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Supply chain

Pharmacists warn that use of manufacturers' drug quotas is affecting patient care

Pharmacists and pharmacy organisations have clashed with pharmaceutical manufacturers over the use of quotas, which pharmacists say are “impacting significantly” on patient care.

Drugs stacked in a warehouse

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Pharmacists have claimed that quotas designed to manage the supply of medicines are causing “unnecessary distress”

Community pharmacists have called on the government to step in to address the issue of drug manufacturers’ quotas, which they say are impacting on patient care.

Pharmacists have said that the seemingly arbitrary product quotas used by manufacturers that operate direct-to-pharmacy models are “creating havoc” at a local level, and are calling for any use of quotas to be abolished.

Tony Schofield, who has pharmacies in Sunderland and Newcastle upon Tyne, told The Pharmaceutical Journal that medicines manufacturers were “plucking quotas out of the air”, with the result that patient care was being affected.

“It’s causing unnecessary distress at a time when it is already miserable working in community pharmacy,” he said.

“I want it stopped so that wholesalers can buy from manufacturers and pharmacists can buy from wholesalers.”

Schofield claimed that he ordered 45 inhalers from the manufacturer Boehringer Ingelheim at the beginning of December 2018, but the wrong product was supplied. He put in a fresh order but it was rejected on the grounds that he had gone beyond his quota.

He claimed this order was eventually filled but only after he threatened to involve his MP.

Nick Hunter, chief officer for Nottinghamshire Local Pharmaceutical Committee (LPC) and secretary of Doncaster and Rotherham LPCs, told The Pharmaceutical Journal that the use of quotas was “creating havoc” at a local level.

“GPs are tearing their hair out because they don’t know what’s going on and patients get passed from one pharmacy to the next — maybe the third pharmacy may have the drug, but the next month they won’t,” he said.

The biggest problem concerned quotas of the smoking cession drug varenicline (Champix; Pfizer), Hunter said, which some pharmacists are supplying via a Patient Group Direction as part of a locally-commissioned stop smoking service.

He added that pharmacists do not have the time to deal with a number of wholesaler’s and manufacturer’s quotas, and called for the issue to be taken up nationally.

“Only the health minister can resolve this. It’s an ethical issue too, so the Royal Pharmaceutical Society (RPS), national negotiators and the National Pharmacy Association all have a part to play.”

Ash Soni, president of the RPS, raised the issue on Twitter earlier in December 2018, said quota problems had been exacerbated because manufacturers have ignored changing GP prescribing patterns.

He said: “[Quotas] are impacting significantly on patient care. This isn’t just an issue for the RPS. Something needs to be done about this and we need to find a solution — industry needs to take a look again and say what it plans to do to help meet demand.”

The National Pharmacy Association described medicines shortages as a “constant headache” and added that “the medicines supply chain is complex but the arbitrary application of quotas can only exacerbate supply delays”.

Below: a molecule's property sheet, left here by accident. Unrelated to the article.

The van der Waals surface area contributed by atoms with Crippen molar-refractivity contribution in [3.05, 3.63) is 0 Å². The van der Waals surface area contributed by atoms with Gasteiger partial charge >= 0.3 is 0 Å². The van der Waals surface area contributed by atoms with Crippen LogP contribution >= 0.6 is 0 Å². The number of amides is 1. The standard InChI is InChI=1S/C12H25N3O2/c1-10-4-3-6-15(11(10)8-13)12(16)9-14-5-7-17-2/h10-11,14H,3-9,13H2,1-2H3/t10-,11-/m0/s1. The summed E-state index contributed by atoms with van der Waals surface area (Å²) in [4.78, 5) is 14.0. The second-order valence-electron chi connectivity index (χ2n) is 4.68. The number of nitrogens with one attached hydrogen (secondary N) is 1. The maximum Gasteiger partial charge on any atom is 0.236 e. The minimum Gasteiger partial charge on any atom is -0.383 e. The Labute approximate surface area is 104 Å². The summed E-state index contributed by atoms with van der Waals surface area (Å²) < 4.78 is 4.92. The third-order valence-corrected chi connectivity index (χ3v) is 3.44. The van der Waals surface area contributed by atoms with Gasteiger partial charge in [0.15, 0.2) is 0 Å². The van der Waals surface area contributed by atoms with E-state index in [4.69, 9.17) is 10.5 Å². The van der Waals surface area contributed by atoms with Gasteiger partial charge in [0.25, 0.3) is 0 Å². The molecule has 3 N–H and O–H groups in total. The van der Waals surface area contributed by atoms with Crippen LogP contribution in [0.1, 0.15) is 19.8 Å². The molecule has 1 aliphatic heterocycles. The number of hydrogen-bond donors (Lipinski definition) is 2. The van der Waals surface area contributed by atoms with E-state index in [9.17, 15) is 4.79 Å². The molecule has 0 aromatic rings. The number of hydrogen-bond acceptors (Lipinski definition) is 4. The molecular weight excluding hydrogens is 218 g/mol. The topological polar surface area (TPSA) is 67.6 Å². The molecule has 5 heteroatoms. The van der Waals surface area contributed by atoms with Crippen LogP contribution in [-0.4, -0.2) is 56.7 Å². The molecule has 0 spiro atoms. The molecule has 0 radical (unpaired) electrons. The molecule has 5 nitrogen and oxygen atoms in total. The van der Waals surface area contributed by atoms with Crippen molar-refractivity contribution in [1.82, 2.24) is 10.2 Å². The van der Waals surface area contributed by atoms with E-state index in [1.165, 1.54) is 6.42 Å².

The Association of the British Pharmaceutical Industry, which represents drugs manufacturers, said in a statement that quotas were a “legitimate way of making sure patients receive the medicines they need.”

It added: “Manufacturers have, on occasion, received single orders which represent more than the entire UK requirement for one particular medicine. If orders of this level were fulfilled then we would be left with no stock for other pharmacists, and patients in the UK would be unable to get the medicines they need, when they need them.”

Manufacturers, it said, are encouraged to discuss shortages with pharmacists “in areas of genuine need”.

In a statement, Boehringer Ingelheim said it used three wholesalers to deliver products in the UK, and once stock had been sold to the wholesaler it had no legal right to determine how it was distributed.

It continued: “Our understanding is that those wholesalers who do operate quotas have in place routine and rigorous checks to validate supply quantities and requests.

“In those cases where a pharmacy may be experiencing a shortage that will impact negatively on patients, we are able to support them via an urgent supply request, which will allow us to provide a small volume to the pharmacy to cover them over a short-term period.”

The direct-to-pharmacy drug distribution model was introduced more than a decade ago, and was heavily criticised at the time. An Office of Fair Trading investigation into the system in 2007 did not recommend that changes should be made to exclusive distribution deals and no referrals were made on competition grounds.

In a statement, Pfizer said that its supply policy “aims to ensure that sufficient stock is supplied to meet UK patient prescription demand. Pfizer is aware that the existence of a Patient Group Direction can impact local demand for specific products, such as Champix, as well as changes to prescribing guidance and practice change.”

The company said that pharmacists should contact them directly if they had a query on stock allocations.

Pharmaceutical company GlaxoSmithKline announced in October 2018 that it would move from a direct-to-pharmacy model to using wholesalers to distribute its products.

Citation: The Pharmaceutical Journal DOI: 10.1211/PJ.2018.20205932

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